Dosten Baloch: How is the CPEC (China-Pakistan Economic Corridor) affecting lives of people across Pakistan and in Balochistan?

Mir Mohammad Ali Talpur:The CPEC is a colonial venture and it will not in any way better lives of people in Balochistan and even in Pakistan a limited elite will reap benefits along with the military.

Dosten Baloch: Why are the Pashtuns so restless in Waziristan? What role could the Pashtun Tahafuz Movement (PTM) play in Pakistan and in South Asia in the near future?

Mir Mohammad Ali Talpur: For decades injustices have been perpetrated against Pashtuns under the guise of ‘war on terror’ and the PTM is a natural reaction to these injustices. What impact the PTM will have in the political scenario here and the region depends on persistence of the resistance to the injustices there. A resistance which challenges injustices can only have a positive political impact on the place where it is being waged and resistance has a natural spill-over effect in the region.

Dosten Baloch: In the wake of recent developments in Afghanistan (US-Taliban peace deal, terrorist attacks and Afghan government formation) do you think that there will be a fresh round of volatility across South Asia in the near future?

Mir Mohammad Ali Talpur: The Afghan peace has to come from efforts of Afghans and not from a tired and unsuccessful America which is anxious to run away from the mess it is responsible for since 1978. If the Taliban are allowed to gain control the consequences will not be different from their first round of rule. Peace in Afghanistan will only come when external interference there is completely stopped.

Dosten Baloch: How will the Coronavirus pandemic affect South Asian politics in the coming months?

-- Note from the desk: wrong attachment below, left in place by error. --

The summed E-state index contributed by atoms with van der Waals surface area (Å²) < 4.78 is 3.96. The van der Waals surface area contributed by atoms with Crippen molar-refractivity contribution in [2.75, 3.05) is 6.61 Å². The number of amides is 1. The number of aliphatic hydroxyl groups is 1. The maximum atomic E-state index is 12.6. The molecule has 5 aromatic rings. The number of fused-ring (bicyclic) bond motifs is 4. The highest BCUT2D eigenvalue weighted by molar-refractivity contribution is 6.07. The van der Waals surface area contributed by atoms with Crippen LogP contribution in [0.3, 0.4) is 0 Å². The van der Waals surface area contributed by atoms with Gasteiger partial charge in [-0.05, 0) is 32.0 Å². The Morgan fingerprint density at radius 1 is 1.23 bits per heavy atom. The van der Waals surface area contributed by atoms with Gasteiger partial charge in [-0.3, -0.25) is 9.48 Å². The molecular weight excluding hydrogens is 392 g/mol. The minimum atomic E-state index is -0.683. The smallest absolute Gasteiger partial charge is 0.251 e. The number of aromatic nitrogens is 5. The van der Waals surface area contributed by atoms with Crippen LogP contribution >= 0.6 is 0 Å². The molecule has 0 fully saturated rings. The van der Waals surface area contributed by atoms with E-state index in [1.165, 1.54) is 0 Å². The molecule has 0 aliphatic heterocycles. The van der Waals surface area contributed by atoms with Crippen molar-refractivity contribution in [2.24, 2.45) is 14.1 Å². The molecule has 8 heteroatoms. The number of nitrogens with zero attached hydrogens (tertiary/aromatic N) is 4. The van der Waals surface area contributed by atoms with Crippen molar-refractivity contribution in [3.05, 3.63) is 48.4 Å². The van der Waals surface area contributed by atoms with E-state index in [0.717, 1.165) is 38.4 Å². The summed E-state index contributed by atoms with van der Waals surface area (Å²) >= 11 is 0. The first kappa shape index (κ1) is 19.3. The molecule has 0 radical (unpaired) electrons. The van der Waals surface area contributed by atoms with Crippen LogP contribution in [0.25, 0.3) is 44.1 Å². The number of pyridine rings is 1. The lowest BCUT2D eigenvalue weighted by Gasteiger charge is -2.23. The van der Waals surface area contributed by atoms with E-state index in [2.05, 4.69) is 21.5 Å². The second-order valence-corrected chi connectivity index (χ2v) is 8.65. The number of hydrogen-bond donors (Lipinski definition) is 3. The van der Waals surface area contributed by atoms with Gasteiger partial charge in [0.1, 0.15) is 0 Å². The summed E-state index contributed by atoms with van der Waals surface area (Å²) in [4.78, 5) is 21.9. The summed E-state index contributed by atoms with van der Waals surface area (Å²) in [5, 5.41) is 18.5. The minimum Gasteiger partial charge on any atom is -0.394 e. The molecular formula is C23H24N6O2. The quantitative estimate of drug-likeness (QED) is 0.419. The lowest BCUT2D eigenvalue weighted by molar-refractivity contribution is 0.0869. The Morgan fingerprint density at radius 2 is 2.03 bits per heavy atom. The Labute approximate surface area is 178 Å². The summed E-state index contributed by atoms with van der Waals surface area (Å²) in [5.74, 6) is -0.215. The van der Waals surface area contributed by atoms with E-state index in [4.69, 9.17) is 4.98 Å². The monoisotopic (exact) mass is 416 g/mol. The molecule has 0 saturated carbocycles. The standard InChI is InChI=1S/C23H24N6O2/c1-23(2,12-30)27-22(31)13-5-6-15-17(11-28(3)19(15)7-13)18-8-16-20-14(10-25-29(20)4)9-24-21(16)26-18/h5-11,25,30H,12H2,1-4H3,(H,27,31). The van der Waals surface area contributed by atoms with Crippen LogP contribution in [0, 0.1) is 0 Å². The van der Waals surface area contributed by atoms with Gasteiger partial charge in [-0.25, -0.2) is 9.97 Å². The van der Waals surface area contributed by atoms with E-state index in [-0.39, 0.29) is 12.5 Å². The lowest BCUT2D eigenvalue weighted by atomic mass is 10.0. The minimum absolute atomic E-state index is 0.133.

Mir Mohammad Ali Talpur: The Coronavirus pandemic is not only going to change the South Asia it is going to change the world. Expecting changes in South Asia in the political context is expecting too much as the entrenched establishments here have no concern about the lives of people but are interested in confrontation. I do not see much of a change, of course, unless people put an end to these self-serving establishments but seemingly this is to remain a dream.

Dosten Baloch: How will the US-China tussle and US-Iran tussle affect Pakistan and the South Asian region?

Mir Mohammad Ali Talpur: When the elephants fight the grass gets trampled. The tussle between various powers will surely adversely effect Pakistan and South Asia because the countries of this region willingly become proxies as they have little or no concern for the welfare and well being of the ordinary people. The ordinary people are the grass here and it is they who will be trampled.

(This interview was first published in Sangar Media Group and is being re-published in News Intervention after due permissions)